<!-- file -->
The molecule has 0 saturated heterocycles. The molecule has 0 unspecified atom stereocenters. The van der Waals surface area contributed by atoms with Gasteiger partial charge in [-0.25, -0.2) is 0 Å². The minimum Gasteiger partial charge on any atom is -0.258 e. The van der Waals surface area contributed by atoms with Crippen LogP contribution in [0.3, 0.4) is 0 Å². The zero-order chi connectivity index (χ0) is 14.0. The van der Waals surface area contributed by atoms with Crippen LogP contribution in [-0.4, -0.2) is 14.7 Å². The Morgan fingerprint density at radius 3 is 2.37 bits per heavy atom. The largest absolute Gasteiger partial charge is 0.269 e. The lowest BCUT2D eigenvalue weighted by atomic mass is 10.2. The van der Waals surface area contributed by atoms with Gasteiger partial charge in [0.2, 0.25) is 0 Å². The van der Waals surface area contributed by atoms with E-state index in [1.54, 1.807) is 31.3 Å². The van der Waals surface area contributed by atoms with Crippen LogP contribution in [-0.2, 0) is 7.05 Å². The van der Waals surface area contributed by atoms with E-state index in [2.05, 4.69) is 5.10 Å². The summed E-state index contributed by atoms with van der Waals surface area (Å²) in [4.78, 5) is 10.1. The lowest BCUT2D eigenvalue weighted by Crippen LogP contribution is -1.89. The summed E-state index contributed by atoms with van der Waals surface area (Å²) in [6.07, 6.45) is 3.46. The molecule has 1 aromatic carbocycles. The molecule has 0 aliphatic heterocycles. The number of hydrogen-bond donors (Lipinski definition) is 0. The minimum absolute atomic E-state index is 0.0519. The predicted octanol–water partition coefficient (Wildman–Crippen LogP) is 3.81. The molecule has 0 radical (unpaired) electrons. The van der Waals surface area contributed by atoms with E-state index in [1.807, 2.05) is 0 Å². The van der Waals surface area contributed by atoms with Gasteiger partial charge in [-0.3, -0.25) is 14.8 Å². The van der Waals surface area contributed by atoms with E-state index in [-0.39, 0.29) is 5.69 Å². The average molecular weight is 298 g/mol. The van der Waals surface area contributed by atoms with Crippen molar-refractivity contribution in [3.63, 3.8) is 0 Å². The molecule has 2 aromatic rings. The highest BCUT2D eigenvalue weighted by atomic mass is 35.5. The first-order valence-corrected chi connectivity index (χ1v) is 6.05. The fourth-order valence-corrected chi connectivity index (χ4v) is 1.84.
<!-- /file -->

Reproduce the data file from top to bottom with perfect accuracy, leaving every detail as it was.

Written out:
The molecule has 0 saturated heterocycles. The molecule has 0 unspecified atom stereocenters. The van der Waals surface area contributed by atoms with Gasteiger partial charge in [-0.25, -0.2) is 0 Å². The minimum Gasteiger partial charge on any atom is -0.258 e. The van der Waals surface area contributed by atoms with Crippen LogP contribution in [0.3, 0.4) is 0 Å². The zero-order chi connectivity index (χ0) is 14.0. The van der Waals surface area contributed by atoms with Crippen LogP contribution in [-0.4, -0.2) is 14.7 Å². The Morgan fingerprint density at radius 3 is 2.37 bits per heavy atom. The largest absolute Gasteiger partial charge is 0.269 e. The lowest BCUT2D eigenvalue weighted by atomic mass is 10.2. The van der Waals surface area contributed by atoms with Gasteiger partial charge in [0.2, 0.25) is 0 Å². The van der Waals surface area contributed by atoms with E-state index in [1.54, 1.807) is 31.3 Å². The van der Waals surface area contributed by atoms with Crippen LogP contribution in [-0.2, 0) is 7.05 Å². The van der Waals surface area contributed by atoms with E-state index in [2.05, 4.69) is 5.10 Å². The summed E-state index contributed by atoms with van der Waals surface area (Å²) in [4.78, 5) is 10.1. The lowest BCUT2D eigenvalue weighted by Crippen LogP contribution is -1.89. The summed E-state index contributed by atoms with van der Waals surface area (Å²) in [6.07, 6.45) is 3.46. The molecule has 1 aromatic carbocycles. The molecule has 0 aliphatic heterocycles. The number of hydrogen-bond donors (Lipinski definition) is 0. The minimum absolute atomic E-state index is 0.0519. The predicted octanol–water partition coefficient (Wildman–Crippen LogP) is 3.81. The molecule has 0 radical (unpaired) electrons. The van der Waals surface area contributed by atoms with E-state index in [1.807, 2.05) is 0 Å². The van der Waals surface area contributed by atoms with Gasteiger partial charge in [-0.3, -0.25) is 14.8 Å². The van der Waals surface area contributed by atoms with E-state index in [-0.39, 0.29) is 5.69 Å². The average molecular weight is 298 g/mol. The van der Waals surface area contributed by atoms with Crippen molar-refractivity contribution in [3.63, 3.8) is 0 Å². The molecule has 2 aromatic rings. The highest BCUT2D eigenvalue weighted by atomic mass is 35.5. The first-order valence-corrected chi connectivity index (χ1v) is 6.05. The fourth-order valence-corrected chi connectivity index (χ4v) is 1.84.